Nov 08 14:17:43.676: vmx| DICT         virtualHW.version = 7
Nov 08 14:17:43.677: vmx| DICT                  numvcpus = 3
Nov 08 14:17:43.677: vmx| DICT      cpuid.coresPerSocket = 2
Nov 08 14:17:43.727: vmx| VMMon_ConfigMemSched: vmmon.numVCPUs=3
Nov 08 14:17:43.799: vmx| NumVCPUs 3
Nov 08 14:17:44.008: vmx| Msg_Post: Error
Nov 08 14:17:44.008: vmx| [msg.cpuid.asymmetricalCores] The number of VCPUs is not a multiple of the number of cores per socket of your VM, so it cannot be powered on.----------------------------------------
Nov 08 14:17:44.033: vmx| Module CPUID power on failed.

While the configuration guide clearly states (as Jason Boche rightly pointed out in his blog):

The number of virtual CPUs must be divisible by the number of cores per socket. The coresPerSocketsetting must be a power of two.

– Virtual Machine Configuration Guide, vSphere 4.1

We’ve found that “cpuid.coresPerCPU” simply needs to be a perfect divisor of the “CPUs” value. This tracks much better with prior versions of vSphere where “odd numbered” socket/CPU counts were allowed, so therefore odd numbers of cores-per-CPU allowed provided the division of CPUs by coresPerCPU is integral. Suffice to say, if the manual says “power of two” (1, 2, 4, 8, etc.)  then those are likely the only “supported” configuration available. Any other configuration that “works” (i.e. 3, 5, 6, 7, etc.) will likely be unsupported by VMware in the event of a problem.

That said, odd values of “cpuid.coresPerCPU” do work just fine. Since SOLORI has a large number of AMD-only eco-systems, it is useful to test configurations that match the physical core count of the underlying processors (i.e. 2, 3, 4, 6, 8, 12). For instance, we were able to create a single, multi-core virtual CPU with 3-cores (CPUs = 3, cpuid.coresPerSocket = 3) and run Windows Server 2003 without incident:

Virtual Tri-core CPU

Windows Server 2003 with virtual "tri-core" CPU

It follows, then, that we were likewise able to run a 2P virtual machine with a total of 6-cores (3-per CPU) running the same installation of Windows Server 2003 (CPUs = 6, cpuid.coresPerSocket = 3):

2P Virtual Tri-core

Virtual Dual-processor (2P), Tri-core (six cores total)

Here are the relevant vmware log messages associated with this 2P, six total core virtual machine boot-up:

Nov 08 14:54:21.892: vmx| DICT         virtualHW.version = 7
Nov 08 14:54:21.893: vmx| DICT                  numvcpus = 6
Nov 08 14:54:21.893: vmx| DICT      cpuid.coresPerSocket = 3
Nov 08 14:54:21.944: vmx| VMMon_ConfigMemSched: vmmon.numVCPUs=6
Nov 08 14:54:22.009: vmx| NumVCPUs 6
Nov 08 14:54:22.278: vmx| VMX_PowerOn: ModuleTable_PowerOn = 1
Nov 08 14:54:22.279: vcpu-0| VMMon_Start: vcpu-0: worldID=530748
Nov 08 14:54:22.456: vcpu-1| VMMon_Start: vcpu-1: worldID=530749
Nov 08 14:54:22.487: vcpu-2| VMMon_Start: vcpu-2: worldID=530750
Nov 08 14:54:22.489: vcpu-3| VMMon_Start: vcpu-3: worldID=530751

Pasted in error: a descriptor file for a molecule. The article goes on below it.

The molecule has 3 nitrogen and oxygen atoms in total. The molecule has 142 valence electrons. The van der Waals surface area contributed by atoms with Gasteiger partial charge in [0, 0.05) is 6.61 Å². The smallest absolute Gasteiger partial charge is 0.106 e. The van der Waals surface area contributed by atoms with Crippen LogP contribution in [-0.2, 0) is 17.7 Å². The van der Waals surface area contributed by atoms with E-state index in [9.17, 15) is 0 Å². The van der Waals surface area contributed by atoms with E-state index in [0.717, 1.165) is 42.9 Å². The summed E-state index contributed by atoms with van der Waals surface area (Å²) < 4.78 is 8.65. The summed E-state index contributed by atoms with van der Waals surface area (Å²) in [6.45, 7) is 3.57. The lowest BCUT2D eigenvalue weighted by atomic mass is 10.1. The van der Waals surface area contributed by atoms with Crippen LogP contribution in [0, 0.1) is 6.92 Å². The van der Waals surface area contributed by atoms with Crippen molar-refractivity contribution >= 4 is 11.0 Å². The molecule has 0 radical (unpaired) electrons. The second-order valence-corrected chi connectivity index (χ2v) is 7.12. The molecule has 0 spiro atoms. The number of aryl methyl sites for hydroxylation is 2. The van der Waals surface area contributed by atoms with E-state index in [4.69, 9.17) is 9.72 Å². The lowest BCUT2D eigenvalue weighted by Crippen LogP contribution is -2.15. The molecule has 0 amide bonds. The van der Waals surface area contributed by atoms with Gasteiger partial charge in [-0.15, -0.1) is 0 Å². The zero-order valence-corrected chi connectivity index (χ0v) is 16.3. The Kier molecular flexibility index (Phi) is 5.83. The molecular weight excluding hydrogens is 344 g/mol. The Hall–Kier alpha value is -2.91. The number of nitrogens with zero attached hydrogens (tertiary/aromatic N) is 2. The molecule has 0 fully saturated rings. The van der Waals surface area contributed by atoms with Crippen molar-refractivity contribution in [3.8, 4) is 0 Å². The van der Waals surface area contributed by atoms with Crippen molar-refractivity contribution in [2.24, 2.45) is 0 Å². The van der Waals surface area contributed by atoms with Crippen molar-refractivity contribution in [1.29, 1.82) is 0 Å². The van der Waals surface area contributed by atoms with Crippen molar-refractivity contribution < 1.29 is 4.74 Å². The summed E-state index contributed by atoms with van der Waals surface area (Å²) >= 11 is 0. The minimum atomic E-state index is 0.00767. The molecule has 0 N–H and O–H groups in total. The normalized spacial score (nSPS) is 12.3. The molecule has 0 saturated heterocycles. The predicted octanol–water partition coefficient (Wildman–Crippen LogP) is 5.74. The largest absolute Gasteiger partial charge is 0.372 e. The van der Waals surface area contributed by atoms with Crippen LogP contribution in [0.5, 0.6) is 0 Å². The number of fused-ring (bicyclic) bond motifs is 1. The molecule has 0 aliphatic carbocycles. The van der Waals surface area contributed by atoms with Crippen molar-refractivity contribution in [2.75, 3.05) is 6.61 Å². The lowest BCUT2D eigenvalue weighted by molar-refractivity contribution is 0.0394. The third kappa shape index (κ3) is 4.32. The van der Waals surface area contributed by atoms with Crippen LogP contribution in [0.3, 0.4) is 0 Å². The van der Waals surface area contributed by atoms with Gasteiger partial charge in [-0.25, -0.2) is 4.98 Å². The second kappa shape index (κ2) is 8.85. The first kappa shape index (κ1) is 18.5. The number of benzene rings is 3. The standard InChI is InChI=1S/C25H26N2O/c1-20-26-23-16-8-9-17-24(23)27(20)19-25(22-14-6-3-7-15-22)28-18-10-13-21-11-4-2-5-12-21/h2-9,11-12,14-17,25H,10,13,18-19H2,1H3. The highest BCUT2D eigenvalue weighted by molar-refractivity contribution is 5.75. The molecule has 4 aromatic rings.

Nov 08 14:54:22.489: vcpu-4| VMMon_Start: vcpu-4: worldID=530752
Nov 08 14:54:22.491: vcpu-5| VMMon_Start: vcpu-5: worldID=530753

It’s clear from the log that each virtual core spawns a new virtual machine monitor thread within the VMware kernel. Confirming the distribution of cores from the OS perspective is somewhat nebulous due to the mismatch of the CPU’s ID (follows the physical CPU on the ESX host) and the “arbitrary” configuration set through the VI Client. CPU-z shows how this can be confusing:

CPU-z output, 1 of 2

CPU#1 as described by CPU-z

CPU-z CPU 2 of 2

CPU#2 as described by CPU-z

Note that CPU-z identifies the first 4-cores with what it calls “Processor #1” and the remaining 2-cores with “Processor #2” – this appears arbitrary due to CPU-z’s “knowledge” of the physical CPU layout. In (virtual) reality, this assessment by CPU-z is incorrect in terms of cores per CPU, however it does properly demonstrate the existence of two (virtual) CPUs. Here’s the same VM with a “cpuid.coresPerSocket” of 6 (again, not 1, 2, 4 or 8 as supported ):

Single 6-core (virtual) CPU

CPU-z demonstrating a 1P, six-core virtual CPU

Note again that CPU-z correctly identifies the underlying physical CPU as an Opteron 2376 (2.3GHz quad-core) but shows 6-cores, 6-threads as configured through VMware. Note also that the “grayed-out” selection for “Processor #1” demonstrates a single processor is enumerated in virtual hardware. [Note: VMware’s KB1030067 demonstrates accepted ways of verifying cores per socket in a VM.)

How does this help with per-CPU licensing in a virtual world? It effectively evens the playing field between physical and virtual configurations. In the past (VI3 and early vSphere 4) multiple virtual threads were only possible through the use of additional virtual sockets. This paradigm did not track with OS licensing and CPU-socket-aware application licensing since the OS/applications would recognize the additional threads as CPU sockets in excess of the license count.

With virtual cores, the underlying CPU configuration (2P, 12 total cores, etc.) can be emulated to the virtual machine layer and deliver thread-count parity to the virtual machine. Since most per-CPU licenses speak to the physical hardware layer, this allows for parity between the ESX host CPU count and the virtual machine CPU count, regardless of the number of physical cores.

Also, in NUMA systems where core/socket/memory affinity is a potential performance issue, addressing physical/virtual parity is potentially important. This could have performance implications for AMD 2400/6100 and Intel 5600 systems where 6 and 12 cores/threads are delivered per physical CPU socket.